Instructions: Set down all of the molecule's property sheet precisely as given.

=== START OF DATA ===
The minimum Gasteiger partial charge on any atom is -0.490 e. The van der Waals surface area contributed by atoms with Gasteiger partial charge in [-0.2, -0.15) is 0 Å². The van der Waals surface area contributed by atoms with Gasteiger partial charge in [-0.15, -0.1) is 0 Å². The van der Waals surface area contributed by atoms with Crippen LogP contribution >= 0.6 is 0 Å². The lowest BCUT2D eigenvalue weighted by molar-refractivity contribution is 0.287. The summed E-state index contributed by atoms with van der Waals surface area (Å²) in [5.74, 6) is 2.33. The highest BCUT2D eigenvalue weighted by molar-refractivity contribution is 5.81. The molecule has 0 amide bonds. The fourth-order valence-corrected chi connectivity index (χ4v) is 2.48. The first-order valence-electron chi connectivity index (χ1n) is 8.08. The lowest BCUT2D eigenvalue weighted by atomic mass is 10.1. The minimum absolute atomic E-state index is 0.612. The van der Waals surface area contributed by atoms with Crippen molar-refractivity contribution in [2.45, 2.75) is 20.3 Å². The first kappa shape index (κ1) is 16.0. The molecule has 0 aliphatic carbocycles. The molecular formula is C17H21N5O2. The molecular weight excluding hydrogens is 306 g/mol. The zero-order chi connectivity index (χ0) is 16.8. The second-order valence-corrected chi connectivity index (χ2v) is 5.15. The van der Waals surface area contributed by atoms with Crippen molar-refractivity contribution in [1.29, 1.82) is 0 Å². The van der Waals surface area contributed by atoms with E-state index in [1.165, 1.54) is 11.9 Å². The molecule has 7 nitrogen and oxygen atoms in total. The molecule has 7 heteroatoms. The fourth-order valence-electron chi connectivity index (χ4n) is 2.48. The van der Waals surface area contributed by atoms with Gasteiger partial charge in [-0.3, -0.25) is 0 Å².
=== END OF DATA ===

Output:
The minimum Gasteiger partial charge on any atom is -0.490 e. The van der Waals surface area contributed by atoms with Gasteiger partial charge in [-0.2, -0.15) is 0 Å². The van der Waals surface area contributed by atoms with Gasteiger partial charge in [-0.15, -0.1) is 0 Å². The van der Waals surface area contributed by atoms with Crippen LogP contribution >= 0.6 is 0 Å². The lowest BCUT2D eigenvalue weighted by molar-refractivity contribution is 0.287. The summed E-state index contributed by atoms with van der Waals surface area (Å²) in [5.74, 6) is 2.33. The highest BCUT2D eigenvalue weighted by molar-refractivity contribution is 5.81. The molecule has 0 amide bonds. The fourth-order valence-corrected chi connectivity index (χ4v) is 2.48. The first-order valence-electron chi connectivity index (χ1n) is 8.08. The lowest BCUT2D eigenvalue weighted by atomic mass is 10.1. The minimum absolute atomic E-state index is 0.612. The van der Waals surface area contributed by atoms with Crippen molar-refractivity contribution in [2.45, 2.75) is 20.3 Å². The first kappa shape index (κ1) is 16.0. The molecule has 0 aliphatic carbocycles. The molecular formula is C17H21N5O2. The molecular weight excluding hydrogens is 306 g/mol. The zero-order chi connectivity index (χ0) is 16.8. The second-order valence-corrected chi connectivity index (χ2v) is 5.15. The van der Waals surface area contributed by atoms with Crippen molar-refractivity contribution in [1.29, 1.82) is 0 Å². The van der Waals surface area contributed by atoms with E-state index in [1.165, 1.54) is 11.9 Å². The molecule has 7 nitrogen and oxygen atoms in total. The molecule has 7 heteroatoms. The fourth-order valence-electron chi connectivity index (χ4n) is 2.48. The van der Waals surface area contributed by atoms with Gasteiger partial charge in [-0.3, -0.25) is 0 Å².